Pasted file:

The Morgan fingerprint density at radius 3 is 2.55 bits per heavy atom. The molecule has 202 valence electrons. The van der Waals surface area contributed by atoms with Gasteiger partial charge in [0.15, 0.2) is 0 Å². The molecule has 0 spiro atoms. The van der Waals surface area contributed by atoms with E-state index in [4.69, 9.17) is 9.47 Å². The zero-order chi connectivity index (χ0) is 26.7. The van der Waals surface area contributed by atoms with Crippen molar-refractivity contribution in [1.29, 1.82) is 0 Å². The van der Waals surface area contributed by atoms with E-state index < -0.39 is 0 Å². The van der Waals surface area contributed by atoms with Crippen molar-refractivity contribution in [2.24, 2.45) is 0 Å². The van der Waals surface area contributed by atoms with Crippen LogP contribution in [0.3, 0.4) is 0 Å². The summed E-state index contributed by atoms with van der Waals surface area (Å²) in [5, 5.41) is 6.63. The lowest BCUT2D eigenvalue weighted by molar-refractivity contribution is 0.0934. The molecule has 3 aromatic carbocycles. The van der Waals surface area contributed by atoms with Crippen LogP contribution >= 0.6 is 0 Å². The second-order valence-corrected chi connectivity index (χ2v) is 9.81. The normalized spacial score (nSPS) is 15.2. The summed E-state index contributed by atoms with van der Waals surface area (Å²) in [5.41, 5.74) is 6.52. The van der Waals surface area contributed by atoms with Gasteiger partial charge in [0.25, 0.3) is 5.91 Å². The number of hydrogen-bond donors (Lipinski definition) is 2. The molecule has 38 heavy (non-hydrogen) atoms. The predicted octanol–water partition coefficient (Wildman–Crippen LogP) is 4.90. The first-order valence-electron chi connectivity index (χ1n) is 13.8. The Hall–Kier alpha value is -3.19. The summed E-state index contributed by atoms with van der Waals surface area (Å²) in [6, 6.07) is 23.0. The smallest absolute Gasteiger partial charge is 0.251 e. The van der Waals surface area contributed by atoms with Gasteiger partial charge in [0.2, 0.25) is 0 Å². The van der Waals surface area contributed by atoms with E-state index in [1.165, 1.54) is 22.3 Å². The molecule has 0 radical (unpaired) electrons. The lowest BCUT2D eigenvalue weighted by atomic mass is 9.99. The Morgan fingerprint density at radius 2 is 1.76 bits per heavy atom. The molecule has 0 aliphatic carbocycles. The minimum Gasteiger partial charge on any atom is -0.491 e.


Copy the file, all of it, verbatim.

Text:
The Morgan fingerprint density at radius 3 is 2.55 bits per heavy atom. The molecule has 202 valence electrons. The van der Waals surface area contributed by atoms with Gasteiger partial charge in [0.15, 0.2) is 0 Å². The molecule has 0 spiro atoms. The van der Waals surface area contributed by atoms with E-state index in [4.69, 9.17) is 9.47 Å². The zero-order chi connectivity index (χ0) is 26.7. The van der Waals surface area contributed by atoms with Crippen molar-refractivity contribution in [1.29, 1.82) is 0 Å². The van der Waals surface area contributed by atoms with E-state index < -0.39 is 0 Å². The van der Waals surface area contributed by atoms with Crippen molar-refractivity contribution in [2.24, 2.45) is 0 Å². The van der Waals surface area contributed by atoms with Crippen LogP contribution in [0.3, 0.4) is 0 Å². The summed E-state index contributed by atoms with van der Waals surface area (Å²) in [5, 5.41) is 6.63. The lowest BCUT2D eigenvalue weighted by molar-refractivity contribution is 0.0934. The molecule has 3 aromatic carbocycles. The van der Waals surface area contributed by atoms with Crippen LogP contribution >= 0.6 is 0 Å². The second-order valence-corrected chi connectivity index (χ2v) is 9.81. The normalized spacial score (nSPS) is 15.2. The summed E-state index contributed by atoms with van der Waals surface area (Å²) in [5.41, 5.74) is 6.52. The van der Waals surface area contributed by atoms with Gasteiger partial charge in [0.25, 0.3) is 5.91 Å². The number of hydrogen-bond donors (Lipinski definition) is 2. The molecule has 38 heavy (non-hydrogen) atoms. The predicted octanol–water partition coefficient (Wildman–Crippen LogP) is 4.90. The first-order valence-electron chi connectivity index (χ1n) is 13.8. The Hall–Kier alpha value is -3.19. The summed E-state index contributed by atoms with van der Waals surface area (Å²) in [6, 6.07) is 23.0. The smallest absolute Gasteiger partial charge is 0.251 e. The van der Waals surface area contributed by atoms with Gasteiger partial charge in [0.2, 0.25) is 0 Å². The van der Waals surface area contributed by atoms with E-state index in [1.165, 1.54) is 22.3 Å². The molecule has 0 radical (unpaired) electrons. The lowest BCUT2D eigenvalue weighted by atomic mass is 9.99. The Morgan fingerprint density at radius 2 is 1.76 bits per heavy atom. The molecule has 0 aliphatic carbocycles. The minimum Gasteiger partial charge on any atom is -0.491 e.